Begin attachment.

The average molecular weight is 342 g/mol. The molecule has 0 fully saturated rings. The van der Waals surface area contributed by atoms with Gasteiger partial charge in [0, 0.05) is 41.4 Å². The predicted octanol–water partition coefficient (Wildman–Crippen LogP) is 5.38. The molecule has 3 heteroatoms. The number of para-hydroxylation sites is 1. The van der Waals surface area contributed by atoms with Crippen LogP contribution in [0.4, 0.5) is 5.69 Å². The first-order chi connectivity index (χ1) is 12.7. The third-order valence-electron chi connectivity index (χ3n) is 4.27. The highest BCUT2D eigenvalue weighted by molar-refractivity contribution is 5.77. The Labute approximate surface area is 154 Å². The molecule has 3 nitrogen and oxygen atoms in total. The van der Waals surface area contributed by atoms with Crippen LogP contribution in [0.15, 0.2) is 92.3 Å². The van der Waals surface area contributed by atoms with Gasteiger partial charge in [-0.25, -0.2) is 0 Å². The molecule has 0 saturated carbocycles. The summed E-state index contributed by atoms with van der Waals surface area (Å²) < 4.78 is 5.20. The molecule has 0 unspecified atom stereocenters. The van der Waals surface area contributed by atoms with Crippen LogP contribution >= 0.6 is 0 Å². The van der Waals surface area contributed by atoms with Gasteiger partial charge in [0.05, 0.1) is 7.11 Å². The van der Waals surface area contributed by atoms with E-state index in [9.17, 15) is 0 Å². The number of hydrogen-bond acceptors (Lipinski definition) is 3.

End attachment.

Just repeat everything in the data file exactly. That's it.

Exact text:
The average molecular weight is 342 g/mol. The molecule has 0 fully saturated rings. The van der Waals surface area contributed by atoms with Gasteiger partial charge in [0, 0.05) is 41.4 Å². The predicted octanol–water partition coefficient (Wildman–Crippen LogP) is 5.38. The molecule has 3 heteroatoms. The number of para-hydroxylation sites is 1. The van der Waals surface area contributed by atoms with Crippen LogP contribution in [0.4, 0.5) is 5.69 Å². The first-order chi connectivity index (χ1) is 12.7. The third-order valence-electron chi connectivity index (χ3n) is 4.27. The highest BCUT2D eigenvalue weighted by molar-refractivity contribution is 5.77. The Labute approximate surface area is 154 Å². The molecule has 3 nitrogen and oxygen atoms in total. The van der Waals surface area contributed by atoms with Crippen LogP contribution in [0.15, 0.2) is 92.3 Å². The van der Waals surface area contributed by atoms with Gasteiger partial charge in [-0.25, -0.2) is 0 Å². The molecule has 0 saturated carbocycles. The summed E-state index contributed by atoms with van der Waals surface area (Å²) < 4.78 is 5.20. The molecule has 0 unspecified atom stereocenters. The van der Waals surface area contributed by atoms with Crippen LogP contribution >= 0.6 is 0 Å². The van der Waals surface area contributed by atoms with Gasteiger partial charge in [0.05, 0.1) is 7.11 Å². The van der Waals surface area contributed by atoms with E-state index in [9.17, 15) is 0 Å². The number of hydrogen-bond acceptors (Lipinski definition) is 3.